In May, Scott Lewis stopped by Walmart in Lewisville for a quick shopping trip. On the way back to his car, his keen awareness saved three lives.
Scott remembers the events of May 6 just like it was yesterday. That day impacted him even more than a typical parent since his daughter was waiting for a much-needed heart transplant. Read about this life-changing day in his own words:
“I’m the father of Brynn Lewis. Brynn is 3 1/2 years old and has had two heart transplants at Children’s, the second one on May 29. She is doing very well with this new heart, and we cannot thank the donor family enough for what they gave us. Every child is precious and wonderful, and I really don’t understand why some people leave their kids in a hot car while they run into a store.
I was walking back to my car and noticed three small children in a car not running, windows rolled up and locked. One child was 4 months old; the other two were toddlers. I immediately called 911 and waited. The police and firefighters showed up and got the kids out to safety before the dad ever came out of the store with his purchase – a Mother’s Day card. It was about 85 degrees outside, and I know it was a lot hotter in the car.”
Please, if you ever see kids locked in a hot car call the police.”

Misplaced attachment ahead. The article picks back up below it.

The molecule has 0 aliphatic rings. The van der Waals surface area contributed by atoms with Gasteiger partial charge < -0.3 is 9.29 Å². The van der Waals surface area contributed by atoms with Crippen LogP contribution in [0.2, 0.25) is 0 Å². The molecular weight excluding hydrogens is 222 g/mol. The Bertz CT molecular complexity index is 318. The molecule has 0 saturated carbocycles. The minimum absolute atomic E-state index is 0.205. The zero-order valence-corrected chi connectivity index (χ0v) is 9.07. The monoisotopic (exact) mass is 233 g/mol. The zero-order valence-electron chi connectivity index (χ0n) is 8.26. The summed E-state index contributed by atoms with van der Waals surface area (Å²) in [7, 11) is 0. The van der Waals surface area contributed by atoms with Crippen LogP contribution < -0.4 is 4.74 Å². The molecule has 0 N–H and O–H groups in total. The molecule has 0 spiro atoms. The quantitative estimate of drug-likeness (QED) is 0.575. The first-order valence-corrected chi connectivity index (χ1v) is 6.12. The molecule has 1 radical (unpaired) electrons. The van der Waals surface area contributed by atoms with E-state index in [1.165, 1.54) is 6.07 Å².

While this father left the children in the hot car purposefully, many children die every year when caregivers inadvertently forget the child inside a hot car. Safe Kids Worldwide says that Texas leads the nation in hot-car deaths, and 52% of them are from children being forgotten.
Halim Hennes, M.D., medical division director of Pediatric Emergency Medicine at Children’s, says that the bodies of children heat up three to five times faster than an adult’s. Since the temperature inside a car can increase more than 40% in less than an hour, it does not take long before death or permanent brain damage occurs.
Use These Hot Car Safety Tips:
- Communicate planned absences to daycare providers.
- Ask the daycare providers to call you if your child does not arrive on time and a planned absence has not been communicated.
- Place your cell phone, briefcase, purse or other important item in the backseat before driving to your destination. This will get you in the routine of checking the backseat every day.
Thirty percent of the deaths in the U.S. occur when a child climbs into an unlocked vehicle without anyone noticing. Ways you can help promote hot car safety for kids include:
- Before getting out of the car, check to be sure everyone is out, and lock all doors.
- Once the car is parked in the garage or outside of the house, double check that all doors and the trunk are locked.
- Remind friends and neighbors to always lock their car doors.
Read this Q&A from Children’s experts and Safe Kids Worldwide for more prevention tips.